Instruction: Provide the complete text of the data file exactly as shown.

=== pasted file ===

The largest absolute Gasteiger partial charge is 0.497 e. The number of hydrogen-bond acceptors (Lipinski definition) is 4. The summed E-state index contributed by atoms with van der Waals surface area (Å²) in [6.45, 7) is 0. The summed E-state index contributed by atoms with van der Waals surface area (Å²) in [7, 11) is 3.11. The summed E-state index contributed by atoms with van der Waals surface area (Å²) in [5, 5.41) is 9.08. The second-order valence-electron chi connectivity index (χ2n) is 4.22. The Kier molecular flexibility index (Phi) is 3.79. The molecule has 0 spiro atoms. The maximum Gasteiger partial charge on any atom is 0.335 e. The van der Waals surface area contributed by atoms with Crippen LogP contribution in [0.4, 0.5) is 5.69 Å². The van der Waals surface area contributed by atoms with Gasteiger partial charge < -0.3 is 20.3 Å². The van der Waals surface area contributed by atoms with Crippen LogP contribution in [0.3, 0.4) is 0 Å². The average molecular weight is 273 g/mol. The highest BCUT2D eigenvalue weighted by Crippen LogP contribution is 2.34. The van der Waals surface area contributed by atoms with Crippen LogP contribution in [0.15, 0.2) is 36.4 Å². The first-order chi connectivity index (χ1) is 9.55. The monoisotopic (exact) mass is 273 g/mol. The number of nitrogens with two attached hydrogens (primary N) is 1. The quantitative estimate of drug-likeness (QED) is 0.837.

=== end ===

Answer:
The largest absolute Gasteiger partial charge is 0.497 e. The number of hydrogen-bond acceptors (Lipinski definition) is 4. The summed E-state index contributed by atoms with van der Waals surface area (Å²) in [6.45, 7) is 0. The summed E-state index contributed by atoms with van der Waals surface area (Å²) in [7, 11) is 3.11. The summed E-state index contributed by atoms with van der Waals surface area (Å²) in [5, 5.41) is 9.08. The second-order valence-electron chi connectivity index (χ2n) is 4.22. The Kier molecular flexibility index (Phi) is 3.79. The molecule has 0 spiro atoms. The maximum Gasteiger partial charge on any atom is 0.335 e. The van der Waals surface area contributed by atoms with Crippen LogP contribution in [0.4, 0.5) is 5.69 Å². The van der Waals surface area contributed by atoms with Gasteiger partial charge < -0.3 is 20.3 Å². The van der Waals surface area contributed by atoms with Crippen LogP contribution in [0.3, 0.4) is 0 Å². The average molecular weight is 273 g/mol. The highest BCUT2D eigenvalue weighted by Crippen LogP contribution is 2.34. The van der Waals surface area contributed by atoms with Crippen LogP contribution in [0.15, 0.2) is 36.4 Å². The first-order chi connectivity index (χ1) is 9.55. The monoisotopic (exact) mass is 273 g/mol. The number of nitrogens with two attached hydrogens (primary N) is 1. The quantitative estimate of drug-likeness (QED) is 0.837.